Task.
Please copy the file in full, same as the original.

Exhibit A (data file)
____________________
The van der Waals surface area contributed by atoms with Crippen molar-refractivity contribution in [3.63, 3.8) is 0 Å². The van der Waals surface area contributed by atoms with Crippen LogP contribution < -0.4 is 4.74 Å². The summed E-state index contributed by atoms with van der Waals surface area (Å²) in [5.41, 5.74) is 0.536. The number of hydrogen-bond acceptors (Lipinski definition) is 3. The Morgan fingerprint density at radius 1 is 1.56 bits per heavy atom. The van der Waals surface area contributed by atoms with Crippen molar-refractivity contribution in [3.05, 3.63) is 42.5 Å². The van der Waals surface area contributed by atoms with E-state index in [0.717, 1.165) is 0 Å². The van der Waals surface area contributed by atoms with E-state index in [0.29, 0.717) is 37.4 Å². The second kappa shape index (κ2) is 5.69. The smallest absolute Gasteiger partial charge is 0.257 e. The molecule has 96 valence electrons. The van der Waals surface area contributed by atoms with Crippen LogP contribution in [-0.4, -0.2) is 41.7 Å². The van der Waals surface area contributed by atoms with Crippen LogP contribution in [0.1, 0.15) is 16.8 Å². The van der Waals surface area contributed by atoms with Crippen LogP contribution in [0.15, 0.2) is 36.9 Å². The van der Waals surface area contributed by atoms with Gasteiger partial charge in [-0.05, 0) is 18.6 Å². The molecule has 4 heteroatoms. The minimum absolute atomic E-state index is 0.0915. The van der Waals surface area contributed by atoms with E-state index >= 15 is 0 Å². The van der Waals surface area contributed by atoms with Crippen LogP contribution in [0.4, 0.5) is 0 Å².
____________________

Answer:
The van der Waals surface area contributed by atoms with Crippen molar-refractivity contribution in [3.63, 3.8) is 0 Å². The van der Waals surface area contributed by atoms with Crippen LogP contribution < -0.4 is 4.74 Å². The summed E-state index contributed by atoms with van der Waals surface area (Å²) in [5.41, 5.74) is 0.536. The number of hydrogen-bond acceptors (Lipinski definition) is 3. The Morgan fingerprint density at radius 1 is 1.56 bits per heavy atom. The van der Waals surface area contributed by atoms with Crippen molar-refractivity contribution in [3.05, 3.63) is 42.5 Å². The van der Waals surface area contributed by atoms with E-state index in [0.717, 1.165) is 0 Å². The van der Waals surface area contributed by atoms with E-state index in [0.29, 0.717) is 37.4 Å². The second kappa shape index (κ2) is 5.69. The smallest absolute Gasteiger partial charge is 0.257 e. The molecule has 96 valence electrons. The van der Waals surface area contributed by atoms with Crippen LogP contribution in [-0.4, -0.2) is 41.7 Å². The van der Waals surface area contributed by atoms with Crippen LogP contribution in [0.1, 0.15) is 16.8 Å². The van der Waals surface area contributed by atoms with Crippen LogP contribution in [0.15, 0.2) is 36.9 Å². The van der Waals surface area contributed by atoms with Gasteiger partial charge in [-0.05, 0) is 18.6 Å². The molecule has 4 heteroatoms. The minimum absolute atomic E-state index is 0.0915. The van der Waals surface area contributed by atoms with E-state index >= 15 is 0 Å². The van der Waals surface area contributed by atoms with Crippen LogP contribution in [0.4, 0.5) is 0 Å².